May 2017: Transcripts surface showing that Mr Trump had discussed the North Korean threat with Philippines President Rodrigo Duterte, and that he had promised the US will “take care of North Korea”.

During the call, Mr Trump also referred to Mr Kim as a “madman with nuclear weapons” who could not be let to run loose.

July 2017: Following another long range missile test, Mr Trump takes a measured approach, and accuses the country of isolating itself with the threatening lunches.

“Threatening the world, these weapons and tests further isolate North Korea, weaken its economy, and deprive its people,” Mr Trump said in a written statement following the launches. “The United States will take all necessary steps to ensure the security of the American homeland and protect our allies in the region.”

August 2017: Mr Trump gets biblical, sort of. Mr Trump tells “Rocket Man” — one of his nicknames for Mr Kim — that he would unleash “fire , fury and frankly power the likes of which this world has never seen before,” in response to growing threats from North Korea.

He later amended that statement when tensions over North Korea’s threats to bomb Guam did not break. Fire and fury, he said, was not “tough enough” for Mr Kim. But, he said he’d wait to see what happened with Guam.

September 2017: America — and the rest of the English speaking world, really — becomes acquainted with the 14th Century term “dotard” after Mr Kim releases an unprecedented letter written by him personally, and attacking Mr Trump.

“I will surely and definitely tame the mentally deranged US dotard with fire,” Mr Kim wrote.

Mr Trump did not take it well.

“Kim Jong Un of North Korea, who is obviously a madman who doesn’t mind starving or killing his people, will be tested like never before!” Mr Trump tweeted.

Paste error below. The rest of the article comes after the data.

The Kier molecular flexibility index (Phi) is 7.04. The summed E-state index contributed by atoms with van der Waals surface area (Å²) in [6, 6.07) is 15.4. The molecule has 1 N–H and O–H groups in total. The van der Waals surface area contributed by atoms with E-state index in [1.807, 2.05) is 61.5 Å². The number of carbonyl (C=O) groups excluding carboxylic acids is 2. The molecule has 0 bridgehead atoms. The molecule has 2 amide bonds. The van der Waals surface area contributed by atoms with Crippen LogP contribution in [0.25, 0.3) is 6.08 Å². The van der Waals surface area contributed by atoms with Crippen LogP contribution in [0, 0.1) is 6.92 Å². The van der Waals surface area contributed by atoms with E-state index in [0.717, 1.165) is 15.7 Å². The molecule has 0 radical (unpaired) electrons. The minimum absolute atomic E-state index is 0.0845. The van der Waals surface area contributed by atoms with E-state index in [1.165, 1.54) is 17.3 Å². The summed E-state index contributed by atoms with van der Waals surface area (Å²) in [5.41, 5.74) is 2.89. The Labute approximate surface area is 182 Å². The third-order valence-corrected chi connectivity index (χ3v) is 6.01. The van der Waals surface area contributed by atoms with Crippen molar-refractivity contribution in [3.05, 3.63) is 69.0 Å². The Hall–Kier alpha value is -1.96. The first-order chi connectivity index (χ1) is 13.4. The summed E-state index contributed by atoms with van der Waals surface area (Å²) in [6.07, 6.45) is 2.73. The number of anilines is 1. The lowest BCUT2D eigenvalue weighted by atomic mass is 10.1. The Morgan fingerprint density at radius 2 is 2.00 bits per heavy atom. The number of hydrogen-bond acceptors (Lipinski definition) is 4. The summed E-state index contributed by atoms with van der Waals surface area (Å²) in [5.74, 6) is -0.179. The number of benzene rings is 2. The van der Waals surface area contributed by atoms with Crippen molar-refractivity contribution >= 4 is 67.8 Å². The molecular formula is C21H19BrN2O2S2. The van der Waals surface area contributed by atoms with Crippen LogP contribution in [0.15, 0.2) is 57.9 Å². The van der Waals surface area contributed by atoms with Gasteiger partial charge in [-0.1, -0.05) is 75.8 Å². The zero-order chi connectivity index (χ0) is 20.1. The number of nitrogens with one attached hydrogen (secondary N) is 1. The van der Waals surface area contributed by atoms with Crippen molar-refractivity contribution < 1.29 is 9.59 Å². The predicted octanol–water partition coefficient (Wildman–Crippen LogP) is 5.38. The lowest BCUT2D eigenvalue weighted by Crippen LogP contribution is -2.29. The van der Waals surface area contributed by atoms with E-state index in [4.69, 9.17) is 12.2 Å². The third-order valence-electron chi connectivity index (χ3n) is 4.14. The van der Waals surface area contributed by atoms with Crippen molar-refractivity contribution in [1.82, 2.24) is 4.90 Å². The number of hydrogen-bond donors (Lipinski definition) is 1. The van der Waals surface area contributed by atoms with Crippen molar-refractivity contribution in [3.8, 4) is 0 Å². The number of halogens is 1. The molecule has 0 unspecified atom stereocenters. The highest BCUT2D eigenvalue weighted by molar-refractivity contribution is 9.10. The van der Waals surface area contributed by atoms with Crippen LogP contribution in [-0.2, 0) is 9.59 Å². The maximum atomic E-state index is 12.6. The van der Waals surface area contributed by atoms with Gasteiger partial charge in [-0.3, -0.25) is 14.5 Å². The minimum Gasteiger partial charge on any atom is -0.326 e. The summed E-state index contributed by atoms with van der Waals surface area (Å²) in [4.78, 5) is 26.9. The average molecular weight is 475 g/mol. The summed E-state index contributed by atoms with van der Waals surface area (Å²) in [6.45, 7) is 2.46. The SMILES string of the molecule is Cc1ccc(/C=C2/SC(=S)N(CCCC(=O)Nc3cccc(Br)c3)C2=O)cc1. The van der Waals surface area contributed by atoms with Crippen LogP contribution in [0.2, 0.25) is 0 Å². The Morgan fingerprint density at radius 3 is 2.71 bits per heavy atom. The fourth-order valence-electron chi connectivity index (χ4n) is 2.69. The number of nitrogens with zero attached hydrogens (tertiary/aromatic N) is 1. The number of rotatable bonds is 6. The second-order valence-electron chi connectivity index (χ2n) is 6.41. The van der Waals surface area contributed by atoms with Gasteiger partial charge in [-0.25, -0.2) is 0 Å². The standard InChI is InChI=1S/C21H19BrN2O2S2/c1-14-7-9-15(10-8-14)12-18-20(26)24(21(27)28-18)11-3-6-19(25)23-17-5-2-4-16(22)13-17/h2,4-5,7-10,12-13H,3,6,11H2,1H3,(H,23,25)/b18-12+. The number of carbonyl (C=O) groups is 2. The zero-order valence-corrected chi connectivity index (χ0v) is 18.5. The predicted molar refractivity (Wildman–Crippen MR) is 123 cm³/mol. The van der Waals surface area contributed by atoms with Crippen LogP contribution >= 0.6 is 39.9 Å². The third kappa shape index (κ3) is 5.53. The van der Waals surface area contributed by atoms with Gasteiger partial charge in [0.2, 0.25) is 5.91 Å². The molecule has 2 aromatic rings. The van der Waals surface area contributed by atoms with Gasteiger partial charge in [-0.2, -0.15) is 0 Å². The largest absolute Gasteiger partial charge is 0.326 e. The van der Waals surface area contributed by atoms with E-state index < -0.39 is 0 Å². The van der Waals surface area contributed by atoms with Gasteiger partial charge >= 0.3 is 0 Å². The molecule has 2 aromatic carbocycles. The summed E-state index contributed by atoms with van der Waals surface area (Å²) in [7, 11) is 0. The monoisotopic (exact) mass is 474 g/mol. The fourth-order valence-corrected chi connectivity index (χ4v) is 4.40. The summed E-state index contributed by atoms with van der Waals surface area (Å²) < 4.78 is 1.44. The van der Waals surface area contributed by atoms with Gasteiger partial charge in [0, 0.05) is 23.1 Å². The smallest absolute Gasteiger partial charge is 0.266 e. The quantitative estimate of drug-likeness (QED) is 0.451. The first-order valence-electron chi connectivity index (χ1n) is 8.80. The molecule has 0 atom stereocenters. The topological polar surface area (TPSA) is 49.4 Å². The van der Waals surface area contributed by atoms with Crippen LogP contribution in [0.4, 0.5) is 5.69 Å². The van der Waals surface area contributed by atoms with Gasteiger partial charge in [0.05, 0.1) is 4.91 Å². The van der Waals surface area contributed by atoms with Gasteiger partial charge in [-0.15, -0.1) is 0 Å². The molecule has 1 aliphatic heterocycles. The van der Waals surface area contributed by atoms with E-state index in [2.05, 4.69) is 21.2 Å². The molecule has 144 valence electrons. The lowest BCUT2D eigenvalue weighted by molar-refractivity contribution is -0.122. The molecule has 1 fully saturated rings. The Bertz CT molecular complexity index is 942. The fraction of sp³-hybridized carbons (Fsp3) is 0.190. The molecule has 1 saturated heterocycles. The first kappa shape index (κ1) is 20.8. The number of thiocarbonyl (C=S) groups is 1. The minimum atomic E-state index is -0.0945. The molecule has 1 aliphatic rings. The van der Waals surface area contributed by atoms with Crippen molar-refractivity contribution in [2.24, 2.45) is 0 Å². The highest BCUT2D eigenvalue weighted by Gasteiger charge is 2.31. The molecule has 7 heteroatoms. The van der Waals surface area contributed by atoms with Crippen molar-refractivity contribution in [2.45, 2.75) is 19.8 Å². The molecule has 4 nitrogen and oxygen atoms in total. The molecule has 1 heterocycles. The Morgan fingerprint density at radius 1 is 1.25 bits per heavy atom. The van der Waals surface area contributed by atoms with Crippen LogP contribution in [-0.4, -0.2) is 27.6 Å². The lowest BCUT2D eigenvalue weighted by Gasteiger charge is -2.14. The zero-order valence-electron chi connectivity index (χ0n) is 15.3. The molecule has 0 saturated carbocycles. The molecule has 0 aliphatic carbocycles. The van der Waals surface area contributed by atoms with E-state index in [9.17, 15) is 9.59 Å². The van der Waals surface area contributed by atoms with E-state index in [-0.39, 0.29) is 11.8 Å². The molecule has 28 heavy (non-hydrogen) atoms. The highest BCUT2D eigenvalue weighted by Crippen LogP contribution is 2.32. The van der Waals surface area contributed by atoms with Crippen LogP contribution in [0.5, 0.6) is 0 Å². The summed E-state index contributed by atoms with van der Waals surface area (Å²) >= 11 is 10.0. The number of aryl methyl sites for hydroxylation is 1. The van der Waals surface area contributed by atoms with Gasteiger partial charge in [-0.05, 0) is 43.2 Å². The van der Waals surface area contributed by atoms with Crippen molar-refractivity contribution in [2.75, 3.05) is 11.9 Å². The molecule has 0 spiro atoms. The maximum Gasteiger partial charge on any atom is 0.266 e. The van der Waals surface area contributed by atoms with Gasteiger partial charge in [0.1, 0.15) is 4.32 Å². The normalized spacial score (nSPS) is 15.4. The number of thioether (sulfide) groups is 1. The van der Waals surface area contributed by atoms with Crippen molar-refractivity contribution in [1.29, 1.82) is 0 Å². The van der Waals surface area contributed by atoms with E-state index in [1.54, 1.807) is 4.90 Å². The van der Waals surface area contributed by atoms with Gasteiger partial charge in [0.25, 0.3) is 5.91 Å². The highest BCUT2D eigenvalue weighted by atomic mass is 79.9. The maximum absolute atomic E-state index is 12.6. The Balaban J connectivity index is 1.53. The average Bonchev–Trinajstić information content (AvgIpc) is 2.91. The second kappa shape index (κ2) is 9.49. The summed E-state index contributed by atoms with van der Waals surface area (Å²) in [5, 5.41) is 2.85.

October 2017: Mr Trump hints in a tweet that he might have lost faith in talking it out with North Korea.

“Only one thing will work,” Mr Trump warned.

“Presidents and their administrations have been talking to North Korea for 25 years,” he tweeted, adding that talking “hasn’t worked”.

Mr Kim’s foreign minister Ri Yong Ho, meanwhile, claimed that Mr Trump had “lit the wick of war against us” during an interview with a Russian state owned media organisation.

November 2017: Mr Trump, during a speech in Tokyo, criticises North Korea’s human rights record, saying to Mr Kim that the country is “not the paradise your grandfather envisioned. It is a hell that no person deserves.”

Mr Trump also puts North Korea back on the state sponsors of terrorism list.

January 2018: During his first State of the Union, Mr Trump tells the story of a North Korean defector in graphic terms.

“He woke up as a train ran over his limbs. He then endured multiple amputations without anything to dull the pain,” Mr Trump said of Ji Seong Ho. “His tormentors wanted to know if he’d met any Christians. He had — and he resolved, after that, to be free.”

“North Korea’s reckless pursuit of nuclear missiles could very soon threaten our homeland,” Mr Trump said during that speech. “We need only look at the depraved character of the North Korean regime to understand the nature of the nuclear threat it could pose to American and to our allies.”

February 2018: Vice President Mike Pence attends the opening ceremony for the Winter Olympics in Pyeong Chang. Also in attendance was Mr Kim’s sister, Kim Yo-jong, just feet away.

March 2018: Mr Trump announces he plans on meeting with Mr Kim.